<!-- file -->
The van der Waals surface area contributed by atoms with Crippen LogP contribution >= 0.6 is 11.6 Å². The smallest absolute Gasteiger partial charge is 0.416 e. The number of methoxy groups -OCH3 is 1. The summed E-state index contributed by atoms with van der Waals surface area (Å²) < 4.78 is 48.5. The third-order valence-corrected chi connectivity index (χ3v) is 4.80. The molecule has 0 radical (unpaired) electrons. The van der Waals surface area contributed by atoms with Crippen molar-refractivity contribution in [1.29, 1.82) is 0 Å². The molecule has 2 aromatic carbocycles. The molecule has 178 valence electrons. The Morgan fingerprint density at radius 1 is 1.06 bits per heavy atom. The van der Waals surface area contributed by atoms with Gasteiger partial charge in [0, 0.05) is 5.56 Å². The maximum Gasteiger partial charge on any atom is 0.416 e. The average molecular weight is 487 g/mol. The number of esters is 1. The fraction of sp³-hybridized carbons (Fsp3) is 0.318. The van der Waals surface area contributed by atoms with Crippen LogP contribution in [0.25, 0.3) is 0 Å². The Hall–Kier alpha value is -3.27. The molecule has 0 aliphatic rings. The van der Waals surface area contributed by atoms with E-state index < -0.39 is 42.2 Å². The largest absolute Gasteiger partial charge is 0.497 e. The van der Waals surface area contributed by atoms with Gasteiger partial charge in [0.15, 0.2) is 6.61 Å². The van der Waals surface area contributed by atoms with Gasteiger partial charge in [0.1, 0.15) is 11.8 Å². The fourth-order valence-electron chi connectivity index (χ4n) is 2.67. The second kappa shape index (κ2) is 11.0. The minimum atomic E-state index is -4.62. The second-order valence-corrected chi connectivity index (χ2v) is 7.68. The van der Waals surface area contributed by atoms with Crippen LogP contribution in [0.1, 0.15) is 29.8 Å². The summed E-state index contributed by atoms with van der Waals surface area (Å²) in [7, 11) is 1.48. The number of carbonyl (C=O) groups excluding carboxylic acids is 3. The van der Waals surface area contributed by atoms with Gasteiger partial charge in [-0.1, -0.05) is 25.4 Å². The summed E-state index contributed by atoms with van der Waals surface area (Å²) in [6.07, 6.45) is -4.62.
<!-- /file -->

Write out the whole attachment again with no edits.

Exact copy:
The van der Waals surface area contributed by atoms with Crippen LogP contribution >= 0.6 is 11.6 Å². The smallest absolute Gasteiger partial charge is 0.416 e. The number of methoxy groups -OCH3 is 1. The summed E-state index contributed by atoms with van der Waals surface area (Å²) < 4.78 is 48.5. The third-order valence-corrected chi connectivity index (χ3v) is 4.80. The molecule has 0 radical (unpaired) electrons. The van der Waals surface area contributed by atoms with Crippen molar-refractivity contribution in [1.29, 1.82) is 0 Å². The molecule has 2 aromatic carbocycles. The molecule has 178 valence electrons. The Morgan fingerprint density at radius 1 is 1.06 bits per heavy atom. The van der Waals surface area contributed by atoms with Gasteiger partial charge in [0, 0.05) is 5.56 Å². The maximum Gasteiger partial charge on any atom is 0.416 e. The average molecular weight is 487 g/mol. The number of esters is 1. The fraction of sp³-hybridized carbons (Fsp3) is 0.318. The van der Waals surface area contributed by atoms with Crippen LogP contribution in [0.25, 0.3) is 0 Å². The Hall–Kier alpha value is -3.27. The molecule has 0 aliphatic rings. The van der Waals surface area contributed by atoms with E-state index < -0.39 is 42.2 Å². The largest absolute Gasteiger partial charge is 0.497 e. The van der Waals surface area contributed by atoms with Gasteiger partial charge in [0.15, 0.2) is 6.61 Å². The van der Waals surface area contributed by atoms with Gasteiger partial charge in [0.1, 0.15) is 11.8 Å². The fourth-order valence-electron chi connectivity index (χ4n) is 2.67. The second kappa shape index (κ2) is 11.0. The minimum atomic E-state index is -4.62. The second-order valence-corrected chi connectivity index (χ2v) is 7.68. The van der Waals surface area contributed by atoms with Crippen LogP contribution in [0.1, 0.15) is 29.8 Å². The summed E-state index contributed by atoms with van der Waals surface area (Å²) in [7, 11) is 1.48. The number of carbonyl (C=O) groups excluding carboxylic acids is 3. The van der Waals surface area contributed by atoms with Gasteiger partial charge in [-0.1, -0.05) is 25.4 Å². The summed E-state index contributed by atoms with van der Waals surface area (Å²) in [6.07, 6.45) is -4.62.